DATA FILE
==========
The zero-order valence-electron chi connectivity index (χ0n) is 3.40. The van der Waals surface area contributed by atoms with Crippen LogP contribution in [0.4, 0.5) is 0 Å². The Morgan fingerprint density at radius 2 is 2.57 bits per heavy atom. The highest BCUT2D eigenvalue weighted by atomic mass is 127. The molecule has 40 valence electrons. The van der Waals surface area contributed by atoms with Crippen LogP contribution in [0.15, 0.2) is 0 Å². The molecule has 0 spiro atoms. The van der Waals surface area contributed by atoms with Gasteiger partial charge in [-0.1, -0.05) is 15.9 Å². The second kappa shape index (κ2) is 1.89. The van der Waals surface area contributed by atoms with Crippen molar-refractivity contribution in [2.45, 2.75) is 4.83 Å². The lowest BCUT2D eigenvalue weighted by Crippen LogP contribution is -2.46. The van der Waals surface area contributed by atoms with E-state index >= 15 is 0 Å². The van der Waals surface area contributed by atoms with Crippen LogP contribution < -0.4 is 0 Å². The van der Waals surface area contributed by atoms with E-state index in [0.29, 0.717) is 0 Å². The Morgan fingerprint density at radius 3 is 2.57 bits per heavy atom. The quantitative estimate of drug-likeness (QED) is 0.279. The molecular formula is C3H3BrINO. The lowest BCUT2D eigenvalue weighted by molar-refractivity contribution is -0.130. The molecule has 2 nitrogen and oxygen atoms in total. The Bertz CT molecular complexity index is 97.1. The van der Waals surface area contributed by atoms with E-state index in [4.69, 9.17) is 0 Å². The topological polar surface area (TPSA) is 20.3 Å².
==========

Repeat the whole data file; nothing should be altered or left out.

The zero-order valence-electron chi connectivity index (χ0n) is 3.40. The van der Waals surface area contributed by atoms with Crippen LogP contribution in [0.4, 0.5) is 0 Å². The Morgan fingerprint density at radius 2 is 2.57 bits per heavy atom. The highest BCUT2D eigenvalue weighted by atomic mass is 127. The molecule has 40 valence electrons. The van der Waals surface area contributed by atoms with Crippen LogP contribution in [0.15, 0.2) is 0 Å². The molecule has 0 spiro atoms. The van der Waals surface area contributed by atoms with Gasteiger partial charge in [-0.1, -0.05) is 15.9 Å². The second kappa shape index (κ2) is 1.89. The van der Waals surface area contributed by atoms with Crippen molar-refractivity contribution in [2.45, 2.75) is 4.83 Å². The lowest BCUT2D eigenvalue weighted by Crippen LogP contribution is -2.46. The van der Waals surface area contributed by atoms with E-state index >= 15 is 0 Å². The van der Waals surface area contributed by atoms with Crippen LogP contribution < -0.4 is 0 Å². The van der Waals surface area contributed by atoms with E-state index in [0.29, 0.717) is 0 Å². The Morgan fingerprint density at radius 3 is 2.57 bits per heavy atom. The quantitative estimate of drug-likeness (QED) is 0.279. The molecular formula is C3H3BrINO. The lowest BCUT2D eigenvalue weighted by molar-refractivity contribution is -0.130. The molecule has 2 nitrogen and oxygen atoms in total. The Bertz CT molecular complexity index is 97.1. The van der Waals surface area contributed by atoms with E-state index in [4.69, 9.17) is 0 Å². The topological polar surface area (TPSA) is 20.3 Å².